Although the amount, quality and availability of food composition data vary among countries and regions, in general most developing countries still do not have adequate and reliable data. This is despite the fact that the components of specific foods have been published for over 150 years. Over time food composition data have assumed more scientific, academic, and political importance owing to their utility. Refer to Table 11.1 for practical examples of the uses of food composi-tion data. It was only in 1961 that a regional food composition table was developed and published for Latin America, followed by a food composition table for Africa (1968), the Near East (1970), and Asia (1972). The data in these tables were based on a very limited number of samples, a limited number of nutrients and, in today’s terms, outdated analytical methodologies. However, these tables are still being used today as there are limited up-to-date tables avail-able. Worldwide there are currently over 150 food composition tables or nutrient databases, or their electronic/magnetic equivalents, in use. Many tables are based on the data from the United States Department of Agriculture’s (USDA) National Nutrient Database for Standard Reference, SR, available on the Nutrient Data Laboratory’s web site: www.ars.usda.gov/nutrientdata. A comprehensive list of the food composition tables available can be obtained from the Food and Agriculture Organization of the United Nations (FAO) homepage on the World Wide Web (http://www.fao.org/infoods/directory). EuroFIR, the European Food Information Resource Consortium, is a partnership between 40 universities, research institutes, and small to-medium-sized enter-prises from 25 countries in Europe. EuroFIR aims to develop and integrate a comprehensive cohort and validated network of databanks of food composition data for Europe. This network, although comprehensive, has at present limited access to the broader nutrition society.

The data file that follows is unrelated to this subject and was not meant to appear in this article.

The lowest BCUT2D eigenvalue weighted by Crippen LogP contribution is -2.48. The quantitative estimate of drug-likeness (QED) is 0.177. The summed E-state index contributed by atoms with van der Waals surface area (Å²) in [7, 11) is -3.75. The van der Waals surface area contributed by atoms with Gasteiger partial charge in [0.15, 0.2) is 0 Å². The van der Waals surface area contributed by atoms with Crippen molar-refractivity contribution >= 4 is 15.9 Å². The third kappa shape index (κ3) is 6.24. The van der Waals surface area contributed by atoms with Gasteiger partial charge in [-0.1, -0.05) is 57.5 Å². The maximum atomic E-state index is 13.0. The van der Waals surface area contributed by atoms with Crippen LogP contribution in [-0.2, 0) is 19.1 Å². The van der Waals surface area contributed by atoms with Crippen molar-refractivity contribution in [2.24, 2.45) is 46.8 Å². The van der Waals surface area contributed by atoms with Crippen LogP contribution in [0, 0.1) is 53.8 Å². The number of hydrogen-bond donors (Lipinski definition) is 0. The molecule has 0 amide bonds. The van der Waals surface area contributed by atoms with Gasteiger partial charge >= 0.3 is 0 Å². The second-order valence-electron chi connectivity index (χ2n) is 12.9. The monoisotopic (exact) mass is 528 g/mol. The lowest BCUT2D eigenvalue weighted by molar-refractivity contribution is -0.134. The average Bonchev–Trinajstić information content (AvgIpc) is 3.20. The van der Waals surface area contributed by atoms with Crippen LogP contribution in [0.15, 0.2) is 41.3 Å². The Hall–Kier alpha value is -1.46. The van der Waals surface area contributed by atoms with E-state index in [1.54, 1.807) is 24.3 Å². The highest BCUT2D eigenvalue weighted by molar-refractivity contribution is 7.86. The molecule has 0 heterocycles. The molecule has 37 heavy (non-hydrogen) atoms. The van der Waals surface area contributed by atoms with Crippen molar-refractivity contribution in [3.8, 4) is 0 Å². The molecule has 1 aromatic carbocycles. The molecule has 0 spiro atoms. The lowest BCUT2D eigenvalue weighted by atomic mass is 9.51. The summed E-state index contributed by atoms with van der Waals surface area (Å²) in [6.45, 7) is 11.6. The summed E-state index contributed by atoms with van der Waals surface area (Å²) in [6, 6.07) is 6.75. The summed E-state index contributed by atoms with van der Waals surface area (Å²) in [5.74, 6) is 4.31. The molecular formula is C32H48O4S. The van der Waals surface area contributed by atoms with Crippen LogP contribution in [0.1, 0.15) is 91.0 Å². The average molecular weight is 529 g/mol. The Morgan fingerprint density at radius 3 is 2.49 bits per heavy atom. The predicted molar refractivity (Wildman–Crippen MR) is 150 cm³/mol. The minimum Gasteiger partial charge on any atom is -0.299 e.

There is still a continued need to carry out food analyses as the number of foods consumed all over the world, especially unique foods, is still several times greater than the number for which analytical data exist. The recent (2008) Cross Cutting Initiative on Biodiversity for Food and Nutrition led by the FAO and Biodiversity International focused on genetic diversity within species and of underutilized, unculti-vated, and indigenous foods. The investigation has highlighted the need for composition data of foods, not only at species level, but also at subspecies level. The limited amount of composition data for under-utilized, uncultivated, and indigenous foods playing important roles in the consumption patterns in under-developed and developing countries increases this need for food composition analysis. Food analyses are also needed under the following circumstances:
● when the data in existing tables are based on a single or very limited number of samples
● when the content of a nutrient or other food com-ponent is not available in an existing food table
● when there is no information available on which foods are important sources of a nutrient or another food component of interest
● when there is no information on the loss or gain of nutrients in foods during preparation by the methods being used by the population under investigation
● when it is necessary to check the comparability of the various food composition tables being used in a multicenter study
● when the method available to determine a particular nutrient is considerably improved
● when scientific evidence is found correlating newly recognized food components to health
● when new foods are produced or existing foods are reformulated.
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